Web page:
Integration risks aside, many observers believe Dell has little choice but to diversify. The recession, commoditization, and competition from a renewed HP  have taken a harsh toll on the company's top and bottom lines. Dell's PC sales slumped 33% in the most recent quarter, while sales of servers and storage products were off 22% and 19%, respectively. And the company's reliance on hardware for the vast majority of revenues has saddled it with an anemic operating margin that's currently in the 5% range.JP Morgan analyst Mark Moskowitz called the Perot deal "a good first step" in Dell's campaign to lessen its dependence on boxes.

Perot has weathered the recession fairly well, but if Dell is to seriously challenge IBM and HP-EDS in outsourcing, it will have to take a company founded in 1988 by billionaire and gadfly politician H. Ross Perot well beyond its base in the healthcare market. Perot Systems derives half its revenues from healthcare, 25% from the commercial market, and 25% from the government sector.

"We believe Dell will need to expand the services capabilities of Perot Systems to other verticals to establish a major enterprise services platform," said Moskowitz, in a research note.

Dell says it plans to do just that, calling its agreement to acquire Perot an "anchor" for other moves. "This [deal] will bring Perot Systems capabilities to a much wider set of customers" said Michael Dell, who envisions parlaying his company's strength in numerous commercial segments into new accounts for Perot, which is on pace for $2.5 billion in sales in the current fiscal year.

In the meantime, customers of both companies will need to keep a close eye on the merger's progress. For hardware buyers, there's the potential to fall victim to upselling as Dell will no doubt aggressively push service offerings onto to its existing client base after the deal's complete. And Perot customers need to guard against tempting bundling deals that look good up front but can hide the true cost of what they're paying for hardware."When there's a bundled procurement, the vendors have an amazing ability to show you what they want to show you and hold back what they don't want you to see," said Pace Harmon's Martin. "If the equipment provider and service provider are the same and that's the best deal, then you contract together. But otherwise you want to look separately," Martin added.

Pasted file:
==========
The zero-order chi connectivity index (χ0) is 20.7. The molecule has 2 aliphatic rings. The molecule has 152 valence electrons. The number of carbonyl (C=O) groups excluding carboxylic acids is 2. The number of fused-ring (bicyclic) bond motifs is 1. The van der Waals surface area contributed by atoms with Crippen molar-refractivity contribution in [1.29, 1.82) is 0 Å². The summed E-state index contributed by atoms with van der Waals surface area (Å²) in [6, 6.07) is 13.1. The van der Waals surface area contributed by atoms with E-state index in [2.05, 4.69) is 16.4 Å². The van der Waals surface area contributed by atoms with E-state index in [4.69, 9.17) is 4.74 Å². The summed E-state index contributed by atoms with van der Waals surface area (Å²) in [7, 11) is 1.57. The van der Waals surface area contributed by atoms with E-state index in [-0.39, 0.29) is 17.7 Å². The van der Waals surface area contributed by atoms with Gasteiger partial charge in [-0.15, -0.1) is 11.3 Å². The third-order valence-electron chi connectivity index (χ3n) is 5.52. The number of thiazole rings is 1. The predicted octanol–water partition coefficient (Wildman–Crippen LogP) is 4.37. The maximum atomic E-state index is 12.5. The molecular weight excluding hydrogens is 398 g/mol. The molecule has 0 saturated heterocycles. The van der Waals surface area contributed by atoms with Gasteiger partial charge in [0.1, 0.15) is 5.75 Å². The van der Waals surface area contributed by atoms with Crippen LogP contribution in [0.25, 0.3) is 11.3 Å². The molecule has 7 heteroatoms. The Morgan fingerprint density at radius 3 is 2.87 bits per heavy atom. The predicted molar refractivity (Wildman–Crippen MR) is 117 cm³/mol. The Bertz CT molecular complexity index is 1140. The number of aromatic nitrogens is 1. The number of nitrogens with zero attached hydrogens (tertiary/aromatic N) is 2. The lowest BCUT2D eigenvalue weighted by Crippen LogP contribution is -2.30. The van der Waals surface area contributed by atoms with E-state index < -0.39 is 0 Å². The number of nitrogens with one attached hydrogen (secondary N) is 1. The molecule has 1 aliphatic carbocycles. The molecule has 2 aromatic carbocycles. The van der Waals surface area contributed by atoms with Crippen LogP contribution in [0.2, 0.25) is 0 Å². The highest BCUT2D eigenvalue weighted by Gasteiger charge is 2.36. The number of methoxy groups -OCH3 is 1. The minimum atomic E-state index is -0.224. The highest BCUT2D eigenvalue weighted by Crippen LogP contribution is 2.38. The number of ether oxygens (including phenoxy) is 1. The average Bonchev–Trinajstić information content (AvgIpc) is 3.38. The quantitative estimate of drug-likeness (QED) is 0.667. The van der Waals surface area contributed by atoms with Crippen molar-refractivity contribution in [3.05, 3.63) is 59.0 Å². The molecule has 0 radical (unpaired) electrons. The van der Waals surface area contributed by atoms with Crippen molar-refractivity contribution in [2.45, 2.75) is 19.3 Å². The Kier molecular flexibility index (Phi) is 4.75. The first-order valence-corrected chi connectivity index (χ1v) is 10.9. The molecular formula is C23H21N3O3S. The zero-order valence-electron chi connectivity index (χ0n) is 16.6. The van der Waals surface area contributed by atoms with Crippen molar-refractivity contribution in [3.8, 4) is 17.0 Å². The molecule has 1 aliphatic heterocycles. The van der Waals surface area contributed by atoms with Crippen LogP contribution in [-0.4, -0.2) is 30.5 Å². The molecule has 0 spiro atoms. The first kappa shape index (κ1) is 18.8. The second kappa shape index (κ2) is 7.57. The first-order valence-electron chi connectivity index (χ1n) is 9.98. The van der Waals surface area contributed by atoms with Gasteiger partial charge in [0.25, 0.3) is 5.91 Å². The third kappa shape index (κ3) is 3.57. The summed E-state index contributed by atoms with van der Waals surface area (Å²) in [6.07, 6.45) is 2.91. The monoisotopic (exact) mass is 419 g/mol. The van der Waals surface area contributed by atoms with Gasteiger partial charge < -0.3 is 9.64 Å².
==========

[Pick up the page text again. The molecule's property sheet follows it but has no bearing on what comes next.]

Martin suggests Perot customers—or prospective customers—obtain certain guarantees before committing to new contracts while the outsourcer is in transition. Among other things, Martin advises getting written assurance that a particularly effective account rep or service delivery manager isn't shunted off to "a hot Dell account."

Dell hopes to close the deal later this year or in early 2010. To get it done, it will buy up Perot's outstanding Class A shares for $30 per share—a significant premium over Friday's $17.91 closing price. Current Perot Systems CEO Peter Altabef is expected to continue leading the operation. Plans also call for Perot chairman Ross Perot Jr. to join Dell's board. Dell said it believes the acquisition will contribute positively to earnings by 2012.